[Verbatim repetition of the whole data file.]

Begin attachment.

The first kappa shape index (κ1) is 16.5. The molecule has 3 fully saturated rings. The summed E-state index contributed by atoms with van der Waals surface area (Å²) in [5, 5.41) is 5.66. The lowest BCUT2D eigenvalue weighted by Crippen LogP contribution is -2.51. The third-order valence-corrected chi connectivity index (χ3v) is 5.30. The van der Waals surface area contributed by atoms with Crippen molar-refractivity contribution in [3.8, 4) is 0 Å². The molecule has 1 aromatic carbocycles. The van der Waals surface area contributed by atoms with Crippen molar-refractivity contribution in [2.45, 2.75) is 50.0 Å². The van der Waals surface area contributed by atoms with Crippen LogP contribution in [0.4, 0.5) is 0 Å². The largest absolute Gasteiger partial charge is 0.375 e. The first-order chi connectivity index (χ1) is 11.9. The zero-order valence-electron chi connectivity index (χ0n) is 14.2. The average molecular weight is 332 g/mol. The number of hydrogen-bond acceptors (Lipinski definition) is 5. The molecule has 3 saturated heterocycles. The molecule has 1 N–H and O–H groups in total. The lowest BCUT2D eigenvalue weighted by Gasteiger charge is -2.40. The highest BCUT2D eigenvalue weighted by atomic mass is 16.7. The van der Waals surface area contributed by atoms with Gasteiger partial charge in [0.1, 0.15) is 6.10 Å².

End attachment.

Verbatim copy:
The first kappa shape index (κ1) is 16.5. The molecule has 3 fully saturated rings. The summed E-state index contributed by atoms with van der Waals surface area (Å²) in [5, 5.41) is 5.66. The lowest BCUT2D eigenvalue weighted by Crippen LogP contribution is -2.51. The third-order valence-corrected chi connectivity index (χ3v) is 5.30. The van der Waals surface area contributed by atoms with Crippen molar-refractivity contribution in [3.8, 4) is 0 Å². The molecule has 1 aromatic carbocycles. The van der Waals surface area contributed by atoms with Crippen molar-refractivity contribution in [2.45, 2.75) is 50.0 Å². The van der Waals surface area contributed by atoms with Crippen LogP contribution in [0.4, 0.5) is 0 Å². The largest absolute Gasteiger partial charge is 0.375 e. The first-order chi connectivity index (χ1) is 11.9. The zero-order valence-electron chi connectivity index (χ0n) is 14.2. The average molecular weight is 332 g/mol. The number of hydrogen-bond acceptors (Lipinski definition) is 5. The molecule has 3 saturated heterocycles. The molecule has 1 N–H and O–H groups in total. The lowest BCUT2D eigenvalue weighted by Gasteiger charge is -2.40. The highest BCUT2D eigenvalue weighted by atomic mass is 16.7. The van der Waals surface area contributed by atoms with Gasteiger partial charge in [0.1, 0.15) is 6.10 Å².